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Getting Organized

Having a good perspective on what you need to do and what to expect during the estate settlement process is important.

What to do first

Retirement accounts may need immediate attention

Retirement accounts have special requirements for distributions following a death depending on the beneficiary’s age and relationship to the deceased. For the latest details on inheriting a retirement account, see Fidelity Viewpoints® on Inherited IRAs.

Even in the early days of coping with a loss, you may need to make significant financial decisions and take action quickly. Whether you are contending with the loss of a spouse, parent, or other person close to you, there are many items that may need your attention. You’ll likely want to start by gathering the records and documents you’ll need.

Each situation is different, but this Inheritance Checklist outlines the records you’ll probably need, steps to take, and benefits to investigate to ensure the process goes smoothly and you receive everything you are entitled to receive.

You should always consult an attorney and possibly a tax advisor, as well.

Where to look for records

If you’re not sure where key documents such as the will and financial account records are kept, below is a list of common places to find them. If you are helping someone through a recent loss, only the executor or surviving spouse may be able to access these items.

  • Computer – Check for any records kept on a personal computer, including any financial management software.
  • Mail – Check the mail regularly for 60 to 90 days for anything you may have overlooked. Not all financial services firms send regular statements, so continue checking occasionally for another 6 to 12 months.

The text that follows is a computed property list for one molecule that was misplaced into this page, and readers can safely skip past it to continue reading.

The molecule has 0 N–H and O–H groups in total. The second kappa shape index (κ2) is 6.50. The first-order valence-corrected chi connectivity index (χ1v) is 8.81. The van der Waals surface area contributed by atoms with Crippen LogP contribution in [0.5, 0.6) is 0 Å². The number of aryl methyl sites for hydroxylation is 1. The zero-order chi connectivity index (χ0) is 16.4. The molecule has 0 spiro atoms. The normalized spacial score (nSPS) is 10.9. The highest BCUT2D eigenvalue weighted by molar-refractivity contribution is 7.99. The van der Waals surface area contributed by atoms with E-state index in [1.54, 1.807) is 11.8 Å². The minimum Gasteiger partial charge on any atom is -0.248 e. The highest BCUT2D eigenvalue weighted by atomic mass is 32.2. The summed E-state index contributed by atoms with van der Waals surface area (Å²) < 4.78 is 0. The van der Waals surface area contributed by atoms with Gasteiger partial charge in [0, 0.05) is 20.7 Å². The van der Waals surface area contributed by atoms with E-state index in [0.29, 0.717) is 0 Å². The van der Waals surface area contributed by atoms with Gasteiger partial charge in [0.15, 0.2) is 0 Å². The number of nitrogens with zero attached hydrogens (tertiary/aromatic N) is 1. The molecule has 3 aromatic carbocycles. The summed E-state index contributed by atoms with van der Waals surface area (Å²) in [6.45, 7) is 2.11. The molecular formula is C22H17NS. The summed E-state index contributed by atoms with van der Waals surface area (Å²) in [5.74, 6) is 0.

• Tax returns – Tax returns for the previous two years should identify any assets or tax credits carried from previous tax periods.
  • Files and safe deposit box – Check any personal files or safe deposit boxes for original documents.
  • Address book or email contacts – Contact attorneys, accountants, or financial advisors listed in the deceased’s address book or electronic contact lists.

Next step

Transferring the Assets
Learn what to expect as you assume ownership of bequeathed assets.


Speak with an inheritance specialist

The tax information and estate planning information contained herein is general in nature, is provided for informational purposes only, and should not be construed as legal or tax advice. Fidelity does not provide legal or tax advice. Fidelity cannot guarantee that such information is accurate, complete, or timely. Laws of a particular state or laws that may be applicable to a particular situation may have an impact on the applicability, accuracy, or completeness of such information. Federal and state laws and regulations are complex and are subject to change. Changes in such laws and regulations may have a material impact on pre- and/or after-tax investment results. Fidelity makes no warranties with regard to such information or results obtained by its use. Fidelity disclaims any liability arising out of your use of, or any tax position taken in reliance on, such information. Always consult an attorney or tax professional regarding your specific legal or tax situation.